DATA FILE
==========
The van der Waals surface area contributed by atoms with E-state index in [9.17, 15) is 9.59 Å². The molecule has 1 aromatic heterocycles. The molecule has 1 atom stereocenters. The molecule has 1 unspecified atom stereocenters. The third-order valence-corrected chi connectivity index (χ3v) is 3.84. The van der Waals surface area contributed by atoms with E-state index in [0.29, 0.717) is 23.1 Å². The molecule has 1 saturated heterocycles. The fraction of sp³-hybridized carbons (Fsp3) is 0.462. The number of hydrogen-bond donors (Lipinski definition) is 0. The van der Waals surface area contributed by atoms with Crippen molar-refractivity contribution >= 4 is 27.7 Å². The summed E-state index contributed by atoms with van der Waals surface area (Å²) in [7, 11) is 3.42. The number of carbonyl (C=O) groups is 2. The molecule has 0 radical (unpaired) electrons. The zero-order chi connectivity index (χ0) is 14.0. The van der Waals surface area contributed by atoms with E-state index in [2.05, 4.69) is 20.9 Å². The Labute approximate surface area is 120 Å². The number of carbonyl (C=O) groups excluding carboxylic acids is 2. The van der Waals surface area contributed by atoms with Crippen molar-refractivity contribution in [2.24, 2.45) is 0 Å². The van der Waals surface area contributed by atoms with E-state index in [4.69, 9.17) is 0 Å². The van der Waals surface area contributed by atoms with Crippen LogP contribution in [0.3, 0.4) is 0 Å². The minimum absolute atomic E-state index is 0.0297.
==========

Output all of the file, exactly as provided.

The van der Waals surface area contributed by atoms with E-state index in [9.17, 15) is 9.59 Å². The molecule has 1 aromatic heterocycles. The molecule has 1 atom stereocenters. The molecule has 1 unspecified atom stereocenters. The third-order valence-corrected chi connectivity index (χ3v) is 3.84. The van der Waals surface area contributed by atoms with E-state index in [0.29, 0.717) is 23.1 Å². The molecule has 1 saturated heterocycles. The fraction of sp³-hybridized carbons (Fsp3) is 0.462. The number of hydrogen-bond donors (Lipinski definition) is 0. The van der Waals surface area contributed by atoms with Crippen molar-refractivity contribution >= 4 is 27.7 Å². The summed E-state index contributed by atoms with van der Waals surface area (Å²) in [7, 11) is 3.42. The number of carbonyl (C=O) groups is 2. The molecule has 0 radical (unpaired) electrons. The zero-order chi connectivity index (χ0) is 14.0. The van der Waals surface area contributed by atoms with E-state index in [2.05, 4.69) is 20.9 Å². The Labute approximate surface area is 120 Å². The number of carbonyl (C=O) groups excluding carboxylic acids is 2. The van der Waals surface area contributed by atoms with Crippen molar-refractivity contribution in [2.24, 2.45) is 0 Å². The van der Waals surface area contributed by atoms with E-state index in [4.69, 9.17) is 0 Å². The van der Waals surface area contributed by atoms with Crippen LogP contribution in [0.3, 0.4) is 0 Å². The minimum absolute atomic E-state index is 0.0297.